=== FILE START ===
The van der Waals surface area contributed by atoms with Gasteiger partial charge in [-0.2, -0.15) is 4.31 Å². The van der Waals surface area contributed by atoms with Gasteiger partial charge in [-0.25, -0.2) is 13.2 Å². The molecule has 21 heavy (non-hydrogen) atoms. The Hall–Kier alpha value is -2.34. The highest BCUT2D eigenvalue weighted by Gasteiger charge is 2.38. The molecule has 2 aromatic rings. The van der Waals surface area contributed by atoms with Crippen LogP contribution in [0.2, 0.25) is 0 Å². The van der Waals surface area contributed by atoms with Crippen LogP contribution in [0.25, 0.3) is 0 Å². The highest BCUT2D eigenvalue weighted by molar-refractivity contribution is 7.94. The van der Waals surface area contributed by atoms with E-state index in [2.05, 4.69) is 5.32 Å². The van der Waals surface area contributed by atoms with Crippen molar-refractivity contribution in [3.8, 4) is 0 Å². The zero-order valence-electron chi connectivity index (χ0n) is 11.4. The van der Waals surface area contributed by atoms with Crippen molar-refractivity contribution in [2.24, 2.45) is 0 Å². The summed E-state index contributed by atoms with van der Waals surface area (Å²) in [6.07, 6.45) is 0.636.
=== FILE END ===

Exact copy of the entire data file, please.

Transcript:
The van der Waals surface area contributed by atoms with Gasteiger partial charge in [-0.2, -0.15) is 4.31 Å². The van der Waals surface area contributed by atoms with Gasteiger partial charge in [-0.25, -0.2) is 13.2 Å². The molecule has 21 heavy (non-hydrogen) atoms. The Hall–Kier alpha value is -2.34. The highest BCUT2D eigenvalue weighted by Gasteiger charge is 2.38. The molecule has 2 aromatic rings. The van der Waals surface area contributed by atoms with Crippen LogP contribution in [0.2, 0.25) is 0 Å². The van der Waals surface area contributed by atoms with Crippen LogP contribution in [0.25, 0.3) is 0 Å². The highest BCUT2D eigenvalue weighted by molar-refractivity contribution is 7.94. The van der Waals surface area contributed by atoms with E-state index in [2.05, 4.69) is 5.32 Å². The van der Waals surface area contributed by atoms with Crippen molar-refractivity contribution in [3.8, 4) is 0 Å². The zero-order valence-electron chi connectivity index (χ0n) is 11.4. The van der Waals surface area contributed by atoms with Crippen molar-refractivity contribution in [2.24, 2.45) is 0 Å². The summed E-state index contributed by atoms with van der Waals surface area (Å²) in [6.07, 6.45) is 0.636.